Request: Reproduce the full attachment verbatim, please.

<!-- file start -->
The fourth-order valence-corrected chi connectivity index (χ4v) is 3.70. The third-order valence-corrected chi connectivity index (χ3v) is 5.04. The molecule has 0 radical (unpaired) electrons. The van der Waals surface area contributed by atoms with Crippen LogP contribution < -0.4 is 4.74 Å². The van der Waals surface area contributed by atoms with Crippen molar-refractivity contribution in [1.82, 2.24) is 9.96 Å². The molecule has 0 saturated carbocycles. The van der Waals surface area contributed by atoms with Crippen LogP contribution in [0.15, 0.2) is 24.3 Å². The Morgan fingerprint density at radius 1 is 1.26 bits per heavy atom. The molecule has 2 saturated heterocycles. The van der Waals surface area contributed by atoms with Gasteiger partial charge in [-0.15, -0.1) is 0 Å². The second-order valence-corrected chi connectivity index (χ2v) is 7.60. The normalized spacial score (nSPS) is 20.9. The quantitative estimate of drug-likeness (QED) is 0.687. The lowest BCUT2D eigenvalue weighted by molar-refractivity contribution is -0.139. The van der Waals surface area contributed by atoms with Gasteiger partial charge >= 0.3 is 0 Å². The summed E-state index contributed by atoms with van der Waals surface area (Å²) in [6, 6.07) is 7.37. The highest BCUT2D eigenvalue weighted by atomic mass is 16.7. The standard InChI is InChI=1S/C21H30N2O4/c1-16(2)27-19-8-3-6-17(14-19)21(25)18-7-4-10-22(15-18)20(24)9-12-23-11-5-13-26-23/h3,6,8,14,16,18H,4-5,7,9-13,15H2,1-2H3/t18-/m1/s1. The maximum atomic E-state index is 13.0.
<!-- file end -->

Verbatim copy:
The fourth-order valence-corrected chi connectivity index (χ4v) is 3.70. The third-order valence-corrected chi connectivity index (χ3v) is 5.04. The molecule has 0 radical (unpaired) electrons. The van der Waals surface area contributed by atoms with Crippen LogP contribution < -0.4 is 4.74 Å². The van der Waals surface area contributed by atoms with Crippen molar-refractivity contribution in [1.82, 2.24) is 9.96 Å². The molecule has 0 saturated carbocycles. The van der Waals surface area contributed by atoms with Crippen LogP contribution in [0.15, 0.2) is 24.3 Å². The Morgan fingerprint density at radius 1 is 1.26 bits per heavy atom. The molecule has 2 saturated heterocycles. The van der Waals surface area contributed by atoms with Gasteiger partial charge in [-0.15, -0.1) is 0 Å². The second-order valence-corrected chi connectivity index (χ2v) is 7.60. The normalized spacial score (nSPS) is 20.9. The quantitative estimate of drug-likeness (QED) is 0.687. The lowest BCUT2D eigenvalue weighted by molar-refractivity contribution is -0.139. The van der Waals surface area contributed by atoms with Gasteiger partial charge >= 0.3 is 0 Å². The summed E-state index contributed by atoms with van der Waals surface area (Å²) in [6, 6.07) is 7.37. The highest BCUT2D eigenvalue weighted by atomic mass is 16.7. The standard InChI is InChI=1S/C21H30N2O4/c1-16(2)27-19-8-3-6-17(14-19)21(25)18-7-4-10-22(15-18)20(24)9-12-23-11-5-13-26-23/h3,6,8,14,16,18H,4-5,7,9-13,15H2,1-2H3/t18-/m1/s1. The maximum atomic E-state index is 13.0.